Last week I was dispatched to service an access control installation. The system was comprised of about 12 readers distributed in three different buildings at a private middle school which had a campus and dorms. School was out for summer.
The system was network based. Each door had a reader, a door position sensor and an electric lock which connected to an interface at the door. Each interface was home run back to the head-end controller via RS-485.
The head-end controller was connected to the network. The head-end communication to the server was also on the network. System management was done via software installed on a PC, managed by an operator with a valid username and password.
I was told that the readers were ‘dead’ in one of the buildings. The building with the dead readers was the building in which the head-end was located.
There were two power supplies at the head-end: one for the electric locking devices and the other for the head-end and the readers and door interfaces. The power supply for the head-end and interfaces was down, and the head-end backup battery was depleted to where the head-end crashed. The failed power supply was toast.
I provided two new power supplies to replace the one which had failed. The power supply which had failed had already been recently replaced by one of our techs, and now this one, which was the same model as the original failed unit, had failed again.
The cause for the power supply failure was unknown, but the power supply’s output rating was theoretically more than adequate for the application. It was a regulated design and should not have caused a total failure.
Once the new power supplies were deployed, the system restarted. But then the customer immediately began complaining that all the doors were locked, and they were scheduled to be unlocked at this time of day.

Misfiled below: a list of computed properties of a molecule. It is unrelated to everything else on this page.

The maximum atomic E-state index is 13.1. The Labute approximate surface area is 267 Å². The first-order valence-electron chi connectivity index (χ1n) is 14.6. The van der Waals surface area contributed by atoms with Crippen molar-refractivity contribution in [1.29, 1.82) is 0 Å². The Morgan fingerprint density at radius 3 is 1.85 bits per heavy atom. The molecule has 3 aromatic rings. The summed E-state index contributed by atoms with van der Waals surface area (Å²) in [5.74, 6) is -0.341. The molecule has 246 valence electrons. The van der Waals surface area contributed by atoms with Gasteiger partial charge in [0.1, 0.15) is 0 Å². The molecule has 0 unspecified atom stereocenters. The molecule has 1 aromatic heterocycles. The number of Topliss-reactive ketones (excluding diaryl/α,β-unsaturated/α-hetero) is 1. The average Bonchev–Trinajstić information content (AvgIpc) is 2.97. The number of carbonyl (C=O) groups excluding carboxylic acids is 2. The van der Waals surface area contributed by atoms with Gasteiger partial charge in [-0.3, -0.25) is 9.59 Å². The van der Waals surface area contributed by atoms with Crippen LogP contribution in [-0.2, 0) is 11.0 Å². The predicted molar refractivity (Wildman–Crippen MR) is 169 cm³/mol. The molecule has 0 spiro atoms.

The system administrator logged in, and sure enough, the internal clock in the head-end had stopped and needed to be reset. I was surprised how long it took for the system activity log to scroll through as the doors and head-end synced up with the server. The power had been out for quite a while and apparently no one noticed.
Here are some ideas to help you to hopefully avoid situations such as this, or provide you with some effective measures to resolve problems once they manifest themselves.
Several factors need to be considered when selecting a power supply for a particular application.
Select a power supply which is properly rated for the project. Voltage drop must be calculated and compensated for, and the power supply current capacity should be 25 percent more than the calculated load requirement.
Power distribution and power management are best addressed during the planning stages of any project, not as you are driving to the installation, or when you are troubleshooting a system failure.
Access control and life safety systems are subject to codes, and NEC Article 725 and UL 294 are two of the most important. These relate to “power-limited” power supplies, cabling and devices, and you will usually be required to be in conformance.
Briefly, in a Class 2 circuit, the limit is 100 VA, with a maximum voltage of 30 and current of 8 amperes. (Note that Class 2 circuits are not considered a danger to personnel.)
The gauge and number of conductors, the type of insulation on the cable (Plenum or Non-Plenum) are both critical to the proper performance and safety of the installed system.
Performance of the system is dependent on the correct voltages reaching all the equipment which is a function of the appropriate gauge wire. The safety issues involve the heating and ignition of under-rated wiring, and the toxic fumes non-plenum insulated cable generates when exposed to flame or excessive heat and the possible endangering of lives if this non-plenum cable is inadvertently or deliberately installed in a plenum.
Choosing the right power supply is crucial for your electronic access control or CCTV installation.
Power supplies often perform switching functions, monitor and report their own status, and automatically compensate for changing site conditions such as brown outs, power interruptions, power surges...